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Texas Angler Breathing Easier

On his 17th birthday, a young Texas angler was diagnosed with Wegener’s Granulomatosis, a rare illness that can be fatal.

As he endured surgery after surgery, David Cosner attended college and competed in bass tournaments. He founded the Texas State University Bass Club.

In 2010, Cosner and his co-angler came with 9 ounces of winning the first FLW College Fishing National Championship.

Throughout his ordeal, fundraisers and donations from the angling community and others, including assistance from the Chive Fund, helped ease the financial toll on his family.

And on his 24th birthday, following his 150th surgery, Cosner awakened to some wonderful news.

Read the story here.


Anglers Must Stand with Hunters or Both Will Lose

Up through my teen years, I hunted as well as fished. But I love fishing so much that I eventually decided to forgo hunting.

That does not mean that I don’t continue to support those who hunt. Hunting is part of our cultural heritage, of who we are as a people.

Additionally, we wouldn’t have the abundant wildlife populations that we do today if not for hunters. In other words our woods and fields would be devoid of deer, turkey, and other species if not for them. They finance wildlife management, research, and restoration by state agencies through their license fees and the excise taxes that they pay for equipment via the federal Wildlife and Sport Fish Restoration Program.

And even more than anglers, hunters are in the crosshairs of those who want to stop us from fishing and hunting. Right now, Ground Zero for this battle is Maine, where a campaign spearheaded by the Humane Society of the United States (HSUS) is determined to ban bear hunting and trapping.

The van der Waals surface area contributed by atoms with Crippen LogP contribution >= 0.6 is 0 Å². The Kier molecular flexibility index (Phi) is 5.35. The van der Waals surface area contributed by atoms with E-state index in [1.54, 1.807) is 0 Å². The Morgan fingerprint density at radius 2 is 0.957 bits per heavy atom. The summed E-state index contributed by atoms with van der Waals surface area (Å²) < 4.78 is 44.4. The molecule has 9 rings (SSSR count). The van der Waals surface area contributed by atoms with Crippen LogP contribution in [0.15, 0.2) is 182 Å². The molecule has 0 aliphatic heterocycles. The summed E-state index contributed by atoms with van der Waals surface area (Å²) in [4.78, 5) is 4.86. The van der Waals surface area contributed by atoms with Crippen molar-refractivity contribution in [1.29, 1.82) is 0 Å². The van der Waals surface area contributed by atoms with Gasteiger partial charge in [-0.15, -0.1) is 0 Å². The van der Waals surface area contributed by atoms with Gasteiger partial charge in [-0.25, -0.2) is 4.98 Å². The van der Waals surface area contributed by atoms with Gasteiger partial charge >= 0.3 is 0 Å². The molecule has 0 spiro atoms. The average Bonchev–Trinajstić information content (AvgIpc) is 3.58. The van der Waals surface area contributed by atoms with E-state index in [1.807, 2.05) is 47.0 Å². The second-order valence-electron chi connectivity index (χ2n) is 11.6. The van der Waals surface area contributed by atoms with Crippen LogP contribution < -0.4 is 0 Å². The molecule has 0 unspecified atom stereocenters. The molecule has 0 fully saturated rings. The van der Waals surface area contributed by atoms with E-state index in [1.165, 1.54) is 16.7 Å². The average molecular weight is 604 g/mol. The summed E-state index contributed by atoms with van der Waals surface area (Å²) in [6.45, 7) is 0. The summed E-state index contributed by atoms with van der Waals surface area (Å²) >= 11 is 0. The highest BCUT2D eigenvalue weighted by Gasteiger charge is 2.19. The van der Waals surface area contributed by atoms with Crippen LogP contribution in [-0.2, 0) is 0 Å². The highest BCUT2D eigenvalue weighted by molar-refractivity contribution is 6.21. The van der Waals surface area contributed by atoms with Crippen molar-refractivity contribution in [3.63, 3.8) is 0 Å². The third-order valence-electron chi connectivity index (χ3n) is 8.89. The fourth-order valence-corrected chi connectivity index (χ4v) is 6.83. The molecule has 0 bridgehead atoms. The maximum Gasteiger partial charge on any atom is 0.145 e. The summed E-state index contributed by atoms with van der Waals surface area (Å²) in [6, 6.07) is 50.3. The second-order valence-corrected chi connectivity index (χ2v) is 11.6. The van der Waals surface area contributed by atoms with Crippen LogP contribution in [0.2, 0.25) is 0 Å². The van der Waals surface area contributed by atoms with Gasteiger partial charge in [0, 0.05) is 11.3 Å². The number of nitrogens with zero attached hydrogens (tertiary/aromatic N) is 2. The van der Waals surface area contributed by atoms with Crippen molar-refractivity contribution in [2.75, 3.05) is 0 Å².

In case you are not familiar, HSUS is a despicable organization that preys on our love of pets to raise funds to finance its attacks on our outdoor heritage. If you watch television, you’ve seen their commercials with photos of pitiful animals and celebrities imploring you to donate.

Yet here is the truth: In 2011, revenues were $148.7 million, with just $528,676 (less than one half of one percent) going to animal shelters. On the other hand, $47 million went for fundraising, $3.6 million for lobbying, and $1.75 for ballot-initiative political front groups. (If you want to help care for abandoned and abused cats and dogs donate time, talent and/or money to your local animal shelters, as I do.)

HSUS and other animal rights activists believe that banning hunting is the more easily obtainable objective right now, especially if they focus on one species and one state.  It’s a divide-and-conquer strategy, as they are betting that hunters in other states and anglers in general won’t oppose them.

And Maine is their choice for a number of reasons, as detailed in this article at Outdoor Hub.

But make no mistake. They want to stop all hunting and fishing.

Outdoorsmen across the nation would be wise to remember these words from Pastor Martin Niemoller about people who allowed Hitler to rise to power:

First they came for the communists, and I didn't speak out because I wasn't a communist.